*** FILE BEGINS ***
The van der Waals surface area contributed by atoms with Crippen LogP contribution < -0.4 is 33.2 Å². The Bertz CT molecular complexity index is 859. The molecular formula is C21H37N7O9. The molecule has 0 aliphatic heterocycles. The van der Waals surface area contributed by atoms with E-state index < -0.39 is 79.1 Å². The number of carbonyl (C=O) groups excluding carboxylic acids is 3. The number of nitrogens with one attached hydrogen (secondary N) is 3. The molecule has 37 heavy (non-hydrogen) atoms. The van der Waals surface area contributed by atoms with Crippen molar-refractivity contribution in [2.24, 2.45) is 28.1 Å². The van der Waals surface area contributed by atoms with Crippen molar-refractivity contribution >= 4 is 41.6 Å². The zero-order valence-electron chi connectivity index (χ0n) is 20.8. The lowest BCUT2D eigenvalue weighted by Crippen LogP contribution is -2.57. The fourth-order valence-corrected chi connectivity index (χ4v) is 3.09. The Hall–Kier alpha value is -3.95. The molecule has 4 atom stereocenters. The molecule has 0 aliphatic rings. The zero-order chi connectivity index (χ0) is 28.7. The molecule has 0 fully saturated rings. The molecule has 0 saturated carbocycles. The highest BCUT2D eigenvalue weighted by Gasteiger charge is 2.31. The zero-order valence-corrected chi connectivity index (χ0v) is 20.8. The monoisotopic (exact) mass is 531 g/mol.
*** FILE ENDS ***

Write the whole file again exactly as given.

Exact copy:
The van der Waals surface area contributed by atoms with Crippen LogP contribution < -0.4 is 33.2 Å². The Bertz CT molecular complexity index is 859. The molecular formula is C21H37N7O9. The molecule has 0 aliphatic heterocycles. The van der Waals surface area contributed by atoms with E-state index < -0.39 is 79.1 Å². The number of carbonyl (C=O) groups excluding carboxylic acids is 3. The number of nitrogens with one attached hydrogen (secondary N) is 3. The molecule has 37 heavy (non-hydrogen) atoms. The van der Waals surface area contributed by atoms with Crippen molar-refractivity contribution in [2.24, 2.45) is 28.1 Å². The van der Waals surface area contributed by atoms with Crippen molar-refractivity contribution >= 4 is 41.6 Å². The zero-order valence-electron chi connectivity index (χ0n) is 20.8. The lowest BCUT2D eigenvalue weighted by Crippen LogP contribution is -2.57. The fourth-order valence-corrected chi connectivity index (χ4v) is 3.09. The Hall–Kier alpha value is -3.95. The molecule has 4 atom stereocenters. The molecule has 0 aliphatic rings. The zero-order chi connectivity index (χ0) is 28.7. The molecule has 0 fully saturated rings. The molecule has 0 saturated carbocycles. The highest BCUT2D eigenvalue weighted by Gasteiger charge is 2.31. The zero-order valence-corrected chi connectivity index (χ0v) is 20.8. The monoisotopic (exact) mass is 531 g/mol.